Faking sick for a day leads to an adventure of strange new wonders and personal discoveries. Little Pete uses his fraudulent illness to learn what goes on during the day when he’s not home, and he ends up seeing his schoolmates in a new perspective. Also, he gets Dwight D. Eisenhower, 34th president of the United States, stuck up his nose.
For our examination of just what makes this unique series tick, let’s take a close-up look at one episode and see how it represents the show as a whole. “The Call,” appears to me to have all the elements in it that make Pete & Pete great.
Have you ever walked past a ringing pay phone? Ever wondered who’s on the other end, or what would happen if you picked it up? This episode takes that simple idea and turns it into something huge. In Wellsville, a phone on the outskirts of town has been ringing non-stop for over 30 years. At first, no one wanted to answer it out of embarrassment, but as years went by, a growing fear about the phone started to creep through town. Big Pete speculates that the phone would steal the soul of anyone who answers it. Now, an especially brutal heat wave sends the phone’s ringing throughout all of town, so residents can hear it wherever they go. Our heroes try to cope with the noise while madness and hysteria occurs throughout town.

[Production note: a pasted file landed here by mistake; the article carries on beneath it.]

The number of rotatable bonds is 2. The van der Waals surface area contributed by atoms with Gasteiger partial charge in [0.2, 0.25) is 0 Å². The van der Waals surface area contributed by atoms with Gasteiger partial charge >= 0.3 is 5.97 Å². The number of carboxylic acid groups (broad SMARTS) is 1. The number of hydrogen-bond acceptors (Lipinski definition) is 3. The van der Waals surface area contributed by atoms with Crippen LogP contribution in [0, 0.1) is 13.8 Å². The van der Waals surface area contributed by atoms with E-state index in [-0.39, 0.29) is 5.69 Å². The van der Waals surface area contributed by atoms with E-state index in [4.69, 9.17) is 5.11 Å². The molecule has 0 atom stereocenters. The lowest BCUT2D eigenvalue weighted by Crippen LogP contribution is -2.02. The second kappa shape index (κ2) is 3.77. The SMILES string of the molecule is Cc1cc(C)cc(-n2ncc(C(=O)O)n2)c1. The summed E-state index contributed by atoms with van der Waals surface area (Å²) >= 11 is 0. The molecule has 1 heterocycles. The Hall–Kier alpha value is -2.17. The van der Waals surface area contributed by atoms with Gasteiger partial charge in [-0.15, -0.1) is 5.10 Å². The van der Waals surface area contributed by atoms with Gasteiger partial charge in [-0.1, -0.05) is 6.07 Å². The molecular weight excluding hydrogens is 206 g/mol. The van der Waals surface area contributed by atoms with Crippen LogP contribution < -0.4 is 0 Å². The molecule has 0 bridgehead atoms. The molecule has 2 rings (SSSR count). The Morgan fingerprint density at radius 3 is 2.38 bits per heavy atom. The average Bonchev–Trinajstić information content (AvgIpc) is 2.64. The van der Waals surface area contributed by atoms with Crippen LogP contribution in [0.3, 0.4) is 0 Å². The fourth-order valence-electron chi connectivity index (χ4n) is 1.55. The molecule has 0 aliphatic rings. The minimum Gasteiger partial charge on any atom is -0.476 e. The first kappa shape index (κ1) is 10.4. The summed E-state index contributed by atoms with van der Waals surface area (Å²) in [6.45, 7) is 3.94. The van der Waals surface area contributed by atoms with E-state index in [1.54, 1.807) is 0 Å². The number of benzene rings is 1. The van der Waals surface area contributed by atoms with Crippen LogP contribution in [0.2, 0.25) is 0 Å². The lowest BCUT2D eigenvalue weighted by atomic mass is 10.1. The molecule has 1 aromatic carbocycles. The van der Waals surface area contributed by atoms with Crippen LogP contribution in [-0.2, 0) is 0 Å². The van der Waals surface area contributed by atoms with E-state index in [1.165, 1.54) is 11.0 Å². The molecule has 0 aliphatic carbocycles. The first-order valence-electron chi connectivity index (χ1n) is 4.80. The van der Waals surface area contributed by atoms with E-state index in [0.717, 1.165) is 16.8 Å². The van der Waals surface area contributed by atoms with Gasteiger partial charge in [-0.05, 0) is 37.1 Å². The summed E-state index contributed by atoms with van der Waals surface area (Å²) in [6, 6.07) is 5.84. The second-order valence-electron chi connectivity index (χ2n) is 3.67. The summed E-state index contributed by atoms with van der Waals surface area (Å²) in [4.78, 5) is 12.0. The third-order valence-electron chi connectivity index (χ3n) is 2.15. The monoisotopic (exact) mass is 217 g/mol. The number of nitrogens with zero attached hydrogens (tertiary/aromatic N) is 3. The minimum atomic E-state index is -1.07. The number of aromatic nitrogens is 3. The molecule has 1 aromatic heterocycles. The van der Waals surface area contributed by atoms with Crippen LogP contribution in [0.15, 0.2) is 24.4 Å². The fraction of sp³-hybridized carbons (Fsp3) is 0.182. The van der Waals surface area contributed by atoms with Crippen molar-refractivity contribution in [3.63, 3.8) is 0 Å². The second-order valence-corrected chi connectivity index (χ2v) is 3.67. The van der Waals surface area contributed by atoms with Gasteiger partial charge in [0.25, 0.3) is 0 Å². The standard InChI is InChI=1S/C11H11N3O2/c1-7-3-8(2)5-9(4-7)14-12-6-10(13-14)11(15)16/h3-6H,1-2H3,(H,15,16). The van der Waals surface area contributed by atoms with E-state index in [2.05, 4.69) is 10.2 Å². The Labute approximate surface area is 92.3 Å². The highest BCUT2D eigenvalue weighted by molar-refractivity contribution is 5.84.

I’ve chosen this episode to explore in detail, because it not only showcases each character in her or her element, but it also incorporates many of the show’s overall themes. Big Pete narrates each episode, treating the most ludicrous situations with seriousness, so that no matter how crazy events are on the screen, we the audience know that it matters for our characters. In this episode, he volunteers to help Ellen at a ringing phone crisis center. This puts him in the center of all the action, which allows him to observe all the other parts of the story. Ellen is here, too, as an example of her always willing to do the right thing, and using her braininess to help others and make a difference.